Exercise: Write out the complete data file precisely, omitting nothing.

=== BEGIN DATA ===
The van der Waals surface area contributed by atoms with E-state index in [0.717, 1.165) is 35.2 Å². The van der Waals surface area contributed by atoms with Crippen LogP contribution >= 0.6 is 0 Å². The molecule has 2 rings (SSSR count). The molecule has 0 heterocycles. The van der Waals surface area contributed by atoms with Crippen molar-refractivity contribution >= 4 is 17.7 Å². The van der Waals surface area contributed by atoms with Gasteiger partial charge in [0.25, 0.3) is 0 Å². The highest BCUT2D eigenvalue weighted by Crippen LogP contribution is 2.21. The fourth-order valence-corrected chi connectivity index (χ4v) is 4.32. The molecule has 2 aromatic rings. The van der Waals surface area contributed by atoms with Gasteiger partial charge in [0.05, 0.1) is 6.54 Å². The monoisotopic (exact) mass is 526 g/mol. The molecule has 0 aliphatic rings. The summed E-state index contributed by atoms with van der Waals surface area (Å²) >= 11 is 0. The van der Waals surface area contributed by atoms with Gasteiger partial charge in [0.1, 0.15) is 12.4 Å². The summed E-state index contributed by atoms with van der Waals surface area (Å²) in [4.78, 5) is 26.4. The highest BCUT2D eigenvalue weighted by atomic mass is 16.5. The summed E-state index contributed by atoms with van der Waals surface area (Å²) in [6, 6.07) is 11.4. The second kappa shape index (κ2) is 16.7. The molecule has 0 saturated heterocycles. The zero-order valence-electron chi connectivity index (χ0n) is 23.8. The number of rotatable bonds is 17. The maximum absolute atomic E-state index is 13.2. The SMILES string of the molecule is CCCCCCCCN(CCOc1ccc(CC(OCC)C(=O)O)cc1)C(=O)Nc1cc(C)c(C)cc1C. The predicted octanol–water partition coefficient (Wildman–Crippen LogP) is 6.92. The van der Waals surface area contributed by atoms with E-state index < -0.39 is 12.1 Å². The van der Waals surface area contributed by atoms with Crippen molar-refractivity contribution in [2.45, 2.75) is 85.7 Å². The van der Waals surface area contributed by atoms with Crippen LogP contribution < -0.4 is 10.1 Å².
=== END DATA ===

The van der Waals surface area contributed by atoms with E-state index in [0.717, 1.165) is 35.2 Å². The van der Waals surface area contributed by atoms with Crippen LogP contribution >= 0.6 is 0 Å². The molecule has 2 rings (SSSR count). The molecule has 0 heterocycles. The van der Waals surface area contributed by atoms with Crippen molar-refractivity contribution >= 4 is 17.7 Å². The van der Waals surface area contributed by atoms with Gasteiger partial charge in [0.25, 0.3) is 0 Å². The highest BCUT2D eigenvalue weighted by Crippen LogP contribution is 2.21. The fourth-order valence-corrected chi connectivity index (χ4v) is 4.32. The molecule has 2 aromatic rings. The van der Waals surface area contributed by atoms with Gasteiger partial charge in [0.05, 0.1) is 6.54 Å². The monoisotopic (exact) mass is 526 g/mol. The molecule has 0 aliphatic rings. The summed E-state index contributed by atoms with van der Waals surface area (Å²) >= 11 is 0. The van der Waals surface area contributed by atoms with Gasteiger partial charge in [0.1, 0.15) is 12.4 Å². The summed E-state index contributed by atoms with van der Waals surface area (Å²) in [4.78, 5) is 26.4. The highest BCUT2D eigenvalue weighted by atomic mass is 16.5. The summed E-state index contributed by atoms with van der Waals surface area (Å²) in [6, 6.07) is 11.4. The second kappa shape index (κ2) is 16.7. The molecule has 0 saturated heterocycles. The zero-order valence-electron chi connectivity index (χ0n) is 23.8. The number of rotatable bonds is 17. The maximum absolute atomic E-state index is 13.2. The SMILES string of the molecule is CCCCCCCCN(CCOc1ccc(CC(OCC)C(=O)O)cc1)C(=O)Nc1cc(C)c(C)cc1C. The predicted octanol–water partition coefficient (Wildman–Crippen LogP) is 6.92. The van der Waals surface area contributed by atoms with E-state index < -0.39 is 12.1 Å². The van der Waals surface area contributed by atoms with Crippen molar-refractivity contribution in [2.45, 2.75) is 85.7 Å². The van der Waals surface area contributed by atoms with Crippen LogP contribution < -0.4 is 10.1 Å².